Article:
Goat

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Domestic goat
Temporal range: 0.01–0 
Ma
Neolithic–Recent
A
pygmy goat on a tree stump
Domesticated
Scientific classification Edit this classification
Domain: Eukaryota
Kingdom: Animalia
Phylum: Chordata
Class: Mammalia
Order: Artiodactyla
Family: Bovidae
Subfamily: Caprinae
Tribe:
Caprini
Genus: Capra
Species:
C. hircus
Binomial name
Capra hircus
Synonyms

Capra aegagrus hircus Linnaeus, 1758
Capra depressa Linnaeus, 1758
Capra mambrica Linnaeus, 1758
Capra reversa Linnaeus, 1758

Herd of goat bleating

The goat or domestic goat (Capra hircus) is a

Caprini, meaning it is closely related to the sheep. There are over 300 distinct breeds of goat.[1] It is one of the oldest domesticated species of animal, according to archaeological evidence that its earliest domestication occurred in Iran at 10,000 calibrated calendar years ago.[2]

Goats have been used for

skins across much of the world.[3] Milk from goats is often turned into goat cheese
.

In 2011, there were more than 924 million goats living in the world, according to the UN Food and Agriculture Organization.[4]

Etymology

Goat-herding in Spain.
Goats in Ağrı Mountain, Turkey.

The Modern English word goat comes from Old English gāt "she-goat, goat in general", which in turn derives from Proto-Germanic *gaitaz (cf. Dutch/Frisian/Icelandic/Norwegian geit, German Geiß, and Gothic gaits), ultimately from Proto-Indo-European *ǵʰaidos meaning "young goat" (cf. Latin haedus "kid").[5] To refer to the male goat, Old English used bucca (cf. Dutch/Frisian bok and giving modern buck) until ousted by hegote, hegoote in the late 12th century. Nanny goat (females) originated in the 18th century, and billy goat (for males) originated in the 19th century.[citation needed]

Female goats are referred to as does or nannies,

intact males are called bucks or billies, and juvenile goats of both sexes are called kids. Castrated
males are called wethers. While the words hircine and caprine both refer to anything having a goat-like quality, hircine is used most often to emphasize the distinct smell of domestic goats.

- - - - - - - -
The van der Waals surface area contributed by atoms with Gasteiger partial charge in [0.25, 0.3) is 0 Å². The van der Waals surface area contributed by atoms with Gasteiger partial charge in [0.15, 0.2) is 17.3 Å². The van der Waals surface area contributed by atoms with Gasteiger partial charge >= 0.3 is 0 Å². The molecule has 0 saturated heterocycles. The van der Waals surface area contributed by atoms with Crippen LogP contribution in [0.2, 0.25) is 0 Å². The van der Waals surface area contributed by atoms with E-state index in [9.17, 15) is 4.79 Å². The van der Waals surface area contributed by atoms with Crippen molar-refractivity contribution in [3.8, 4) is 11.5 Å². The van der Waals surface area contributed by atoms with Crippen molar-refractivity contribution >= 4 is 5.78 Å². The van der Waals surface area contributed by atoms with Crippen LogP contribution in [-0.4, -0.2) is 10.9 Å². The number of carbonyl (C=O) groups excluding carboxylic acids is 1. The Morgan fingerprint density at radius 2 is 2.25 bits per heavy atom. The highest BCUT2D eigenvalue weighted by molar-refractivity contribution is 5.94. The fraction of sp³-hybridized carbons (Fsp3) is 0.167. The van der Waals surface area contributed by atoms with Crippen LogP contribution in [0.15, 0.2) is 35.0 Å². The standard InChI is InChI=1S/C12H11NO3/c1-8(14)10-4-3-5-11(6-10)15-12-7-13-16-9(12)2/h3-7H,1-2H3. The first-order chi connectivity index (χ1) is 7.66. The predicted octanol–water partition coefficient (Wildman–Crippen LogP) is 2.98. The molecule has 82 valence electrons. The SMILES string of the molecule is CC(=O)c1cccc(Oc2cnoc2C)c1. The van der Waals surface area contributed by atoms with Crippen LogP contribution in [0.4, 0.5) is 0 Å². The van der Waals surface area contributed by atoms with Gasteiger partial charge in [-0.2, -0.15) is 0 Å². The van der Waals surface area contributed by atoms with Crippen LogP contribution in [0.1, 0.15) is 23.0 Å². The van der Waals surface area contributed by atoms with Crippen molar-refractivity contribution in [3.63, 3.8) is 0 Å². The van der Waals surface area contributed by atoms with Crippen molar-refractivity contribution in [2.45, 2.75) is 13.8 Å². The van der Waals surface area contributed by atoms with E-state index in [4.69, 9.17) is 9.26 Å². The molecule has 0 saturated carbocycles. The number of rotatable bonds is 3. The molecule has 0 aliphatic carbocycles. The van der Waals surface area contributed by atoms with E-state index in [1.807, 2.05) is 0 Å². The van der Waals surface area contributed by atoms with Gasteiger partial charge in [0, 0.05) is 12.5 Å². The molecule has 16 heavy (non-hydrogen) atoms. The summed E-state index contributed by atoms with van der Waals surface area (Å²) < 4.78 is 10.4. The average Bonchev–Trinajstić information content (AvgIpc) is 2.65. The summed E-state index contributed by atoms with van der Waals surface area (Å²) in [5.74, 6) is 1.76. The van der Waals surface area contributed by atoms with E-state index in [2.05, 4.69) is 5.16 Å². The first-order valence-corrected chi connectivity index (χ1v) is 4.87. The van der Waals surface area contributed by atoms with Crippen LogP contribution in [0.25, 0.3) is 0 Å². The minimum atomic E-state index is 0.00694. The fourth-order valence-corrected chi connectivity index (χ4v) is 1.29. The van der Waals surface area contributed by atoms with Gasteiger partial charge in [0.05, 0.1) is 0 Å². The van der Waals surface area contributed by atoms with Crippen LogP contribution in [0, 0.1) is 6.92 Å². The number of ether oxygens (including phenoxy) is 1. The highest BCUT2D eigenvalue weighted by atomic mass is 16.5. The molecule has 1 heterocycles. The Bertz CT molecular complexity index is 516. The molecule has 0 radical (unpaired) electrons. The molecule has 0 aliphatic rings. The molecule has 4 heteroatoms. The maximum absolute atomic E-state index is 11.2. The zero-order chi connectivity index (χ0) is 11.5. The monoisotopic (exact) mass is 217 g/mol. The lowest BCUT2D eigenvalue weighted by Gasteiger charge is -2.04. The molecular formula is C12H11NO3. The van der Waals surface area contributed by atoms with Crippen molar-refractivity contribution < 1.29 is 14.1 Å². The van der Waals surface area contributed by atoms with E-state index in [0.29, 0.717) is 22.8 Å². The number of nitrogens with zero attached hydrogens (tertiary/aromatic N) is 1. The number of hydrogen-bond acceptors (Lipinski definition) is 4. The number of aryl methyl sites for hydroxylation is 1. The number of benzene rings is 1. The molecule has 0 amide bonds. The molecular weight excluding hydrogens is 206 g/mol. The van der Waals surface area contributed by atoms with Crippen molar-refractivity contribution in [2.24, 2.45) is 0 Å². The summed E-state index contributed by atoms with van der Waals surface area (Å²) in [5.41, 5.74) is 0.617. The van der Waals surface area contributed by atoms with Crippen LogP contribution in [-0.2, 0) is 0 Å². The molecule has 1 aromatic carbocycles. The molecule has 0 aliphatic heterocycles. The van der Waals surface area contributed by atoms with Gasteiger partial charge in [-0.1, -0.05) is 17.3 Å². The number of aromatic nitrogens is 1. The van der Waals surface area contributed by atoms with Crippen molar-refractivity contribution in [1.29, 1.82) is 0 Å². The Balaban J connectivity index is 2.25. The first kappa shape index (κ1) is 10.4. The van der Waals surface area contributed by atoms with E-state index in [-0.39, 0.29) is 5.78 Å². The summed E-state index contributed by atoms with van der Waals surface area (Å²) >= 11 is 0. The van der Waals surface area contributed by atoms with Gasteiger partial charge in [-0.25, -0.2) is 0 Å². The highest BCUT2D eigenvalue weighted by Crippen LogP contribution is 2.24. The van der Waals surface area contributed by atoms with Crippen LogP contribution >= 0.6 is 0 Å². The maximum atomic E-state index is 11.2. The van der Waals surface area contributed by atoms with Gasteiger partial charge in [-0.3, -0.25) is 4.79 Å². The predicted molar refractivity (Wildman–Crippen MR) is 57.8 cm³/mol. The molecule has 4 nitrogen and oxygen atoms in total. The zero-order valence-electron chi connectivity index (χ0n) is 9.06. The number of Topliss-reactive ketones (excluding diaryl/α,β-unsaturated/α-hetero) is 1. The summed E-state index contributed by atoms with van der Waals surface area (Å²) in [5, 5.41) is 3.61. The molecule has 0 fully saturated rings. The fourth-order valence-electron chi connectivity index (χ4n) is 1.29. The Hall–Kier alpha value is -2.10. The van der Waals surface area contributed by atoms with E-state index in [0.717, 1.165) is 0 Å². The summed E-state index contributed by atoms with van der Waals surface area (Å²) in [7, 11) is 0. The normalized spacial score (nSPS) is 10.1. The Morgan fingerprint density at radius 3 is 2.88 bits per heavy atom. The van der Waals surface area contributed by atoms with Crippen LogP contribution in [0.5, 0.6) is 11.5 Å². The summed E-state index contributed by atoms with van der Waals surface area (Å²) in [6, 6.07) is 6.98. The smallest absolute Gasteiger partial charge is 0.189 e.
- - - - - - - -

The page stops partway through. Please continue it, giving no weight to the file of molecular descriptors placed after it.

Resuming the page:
History

Horn cores from the Neolithic village of Atlit Yam

Goats are among the earliest animals domesticated by humans.[6] The most recent genetic analysis[7] confirms the archaeological evidence that the wild bezoar ibex of the Zagros Mountains is the likely original ancestor of probably all domestic goats today.[6]

Skeleton (Capra hircus)

Western Asia at between 8,000 and 9,000 years ago.[6]

Studies of DNA evidence suggests 10,000 years ago as the domestication date.[7]

Historically, goat hide has been used for water and wine bottles in both traveling and transporting wine for sale. It has also been used to produce parchment.[citation needed]

Anatomy and health

Each recognized breed of goat has specific weight ranges, which vary from over 140 kg (300 lb) for bucks of larger breeds such as the Boer, to 20 to 27 kg (45 to 60 lb) for smaller goat does.[10] Within each breed, different strains or bloodlines may have different recognized sizes. At the bottom of the size range are miniature breeds such as the African Pygmy, which stand 41 to 58 cm (16 to 23 in) at the shoulder as adults.[11]

Horns

A white Irish goat with horns

Most goats naturally have two

proteins, and are used for defense, dominance, territoriality,[13] and thermoregulation.[14]

Digestion and lactation

Goats are

ruminants. They have a four-chambered stomach consisting of the rumen, the reticulum, the omasum, and the abomasum. As with other mammal ruminants, they are even-toed ungulates. The females have an udder consisting of two teats, in contrast to cattle, which have four teats.[15] An exception to this is the Boer goat, which sometimes may have up to eight teats.[16][17]

Eyes

Eye with horizontal pupil

Goats have horizontal, slit-shaped pupils. Because goats' irises are usually pale, their contrasting pupils are much more noticeable than in animals such as cattle, deer, most horses, and many sheep, whose similarly horizontal pupils blend into a dark iris and sclera.[citation needed] Goats have no tear ducts.[18]

Beards

Both male and female goats may have beards, and many types of goat (most commonly dairy goats, dairy-cross

pygmy goats) may have wattles, one dangling from each side of the neck.[19]

Tan

Brown/tan goat with some white spotting

Goats expressing the tan pattern have coats pigmented completely with